In the interest of full disclosure, here’s an update of my (meager) previous postings:
— Simon and Garfunkel never made it to Edmonton.
— My daughter, even though she had her own pair, ended up with my shoes.
— I gave up on trying to rewrite that old mystery novel. Somethings should be left in the box.
— Harlequin rejected my romance novel at the query/synopsis stage.
— I never did hear from Mr. Really Big Agent about Stone Cloud. I guess that means no. Too bad. I’m pretty sure the world could really use another vampire novel.
Strangely, the only thing that upsets me is the shoes.
Today: 12 degrees C or about 53 degrees F Sunny
I took a day and a half off. It was great. But an opening line popped into my head, begging me to write it. So I did.
I am working on rewriting a mystery I wrote twenty years ago. I loved the idea then; I was obsessed by it. I wrote the bulk of it in ten days and it was short-listed for a provincial novel-writing competition. But I was never happy with it, and always thought I would get back to it. In the meantime, I put it aside and went on to other things. But this line jumped out at me and I was hooked.
I think I have a hard copy of the old manuscript somewhere. I don’t know whether to look for it or not. Not that it matters. What I’m writing now is very different from what I wrote then. The plot is basically the same, but the details will be different, as well as the voice. I wrote 7,000 words this weekend. Not a bad start.
That’s Lola at three months. She is now nine months old
and desperately needs a haircut.
So I figured out what pushes me through revision, after revision, after revision . . . . My eagerness to get on to the next story impatiently waiting to be told. I notice some writers have several things going at once–a couple of novels, a few short stories. I’m not sure how they do it. I can’t. One thing at a time, please. Divide loyalties does not a healthy manuscript make. I’m loopy enough as it is, I don’t need to push myself over the edge, thank you very much.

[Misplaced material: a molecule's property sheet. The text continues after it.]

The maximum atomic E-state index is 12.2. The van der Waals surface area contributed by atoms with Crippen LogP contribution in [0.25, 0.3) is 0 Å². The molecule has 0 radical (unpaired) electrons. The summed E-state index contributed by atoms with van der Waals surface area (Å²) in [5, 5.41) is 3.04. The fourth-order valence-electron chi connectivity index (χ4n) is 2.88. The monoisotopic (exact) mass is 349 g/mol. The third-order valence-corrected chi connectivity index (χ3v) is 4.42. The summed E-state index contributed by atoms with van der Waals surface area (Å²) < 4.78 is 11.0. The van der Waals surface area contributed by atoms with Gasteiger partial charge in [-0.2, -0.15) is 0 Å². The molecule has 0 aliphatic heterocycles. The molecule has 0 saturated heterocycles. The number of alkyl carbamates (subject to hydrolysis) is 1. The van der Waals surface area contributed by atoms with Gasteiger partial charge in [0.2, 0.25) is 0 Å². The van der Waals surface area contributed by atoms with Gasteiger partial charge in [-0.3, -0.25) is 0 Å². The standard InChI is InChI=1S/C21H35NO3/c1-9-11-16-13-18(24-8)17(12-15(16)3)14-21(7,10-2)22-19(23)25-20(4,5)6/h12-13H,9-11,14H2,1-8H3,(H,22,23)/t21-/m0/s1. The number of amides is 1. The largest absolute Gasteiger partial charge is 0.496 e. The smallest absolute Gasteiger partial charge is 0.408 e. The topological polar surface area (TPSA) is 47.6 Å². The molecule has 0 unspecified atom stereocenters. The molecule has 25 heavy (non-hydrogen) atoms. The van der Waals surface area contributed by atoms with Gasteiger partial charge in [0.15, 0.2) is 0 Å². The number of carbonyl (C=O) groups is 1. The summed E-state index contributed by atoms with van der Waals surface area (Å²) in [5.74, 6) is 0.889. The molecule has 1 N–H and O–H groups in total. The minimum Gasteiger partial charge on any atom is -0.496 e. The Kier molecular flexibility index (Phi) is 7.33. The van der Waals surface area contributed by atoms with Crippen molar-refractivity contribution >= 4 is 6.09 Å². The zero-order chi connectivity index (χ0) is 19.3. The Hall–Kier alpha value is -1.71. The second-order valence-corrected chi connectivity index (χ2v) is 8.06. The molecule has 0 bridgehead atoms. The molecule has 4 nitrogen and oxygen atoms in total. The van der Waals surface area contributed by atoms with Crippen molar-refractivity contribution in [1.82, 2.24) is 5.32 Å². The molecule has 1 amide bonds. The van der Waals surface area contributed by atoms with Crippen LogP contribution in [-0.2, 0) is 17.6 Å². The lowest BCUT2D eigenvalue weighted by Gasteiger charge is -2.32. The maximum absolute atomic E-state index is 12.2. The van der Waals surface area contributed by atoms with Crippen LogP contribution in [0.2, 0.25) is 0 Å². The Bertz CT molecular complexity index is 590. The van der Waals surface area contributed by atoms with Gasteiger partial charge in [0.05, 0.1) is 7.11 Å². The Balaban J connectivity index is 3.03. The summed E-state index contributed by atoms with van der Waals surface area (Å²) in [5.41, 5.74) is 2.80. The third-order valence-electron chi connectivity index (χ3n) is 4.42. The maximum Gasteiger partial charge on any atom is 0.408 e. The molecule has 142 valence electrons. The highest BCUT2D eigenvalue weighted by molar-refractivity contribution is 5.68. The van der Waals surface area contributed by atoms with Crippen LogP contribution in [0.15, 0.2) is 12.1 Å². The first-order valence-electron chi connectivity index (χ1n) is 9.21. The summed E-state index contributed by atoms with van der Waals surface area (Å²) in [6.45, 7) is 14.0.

Revision on romance novel goes well, better than I expected, especially since I have figured out the end. But it’s a romance, you say. Piece of cake. They live happily ever after. Not so fast, I say. There is happily ever after–who gives a fig? Not a good happily ever after, that one. Must do better . . . so I revise some more until I get to HAPPILY EVER AFTER. I’m getting there . . . .
I love writing. Really, I do. Revising, however, is another story. Somedays I’d rather eat worms. How is it that something that flowed out of my brain at the rate of a non-stop high-speed train now just sits at the platform like the little-engine-that-couldn’t? Doesn’t it know I have things to do, queries to write, agents to email?
Please, someone explain this to me.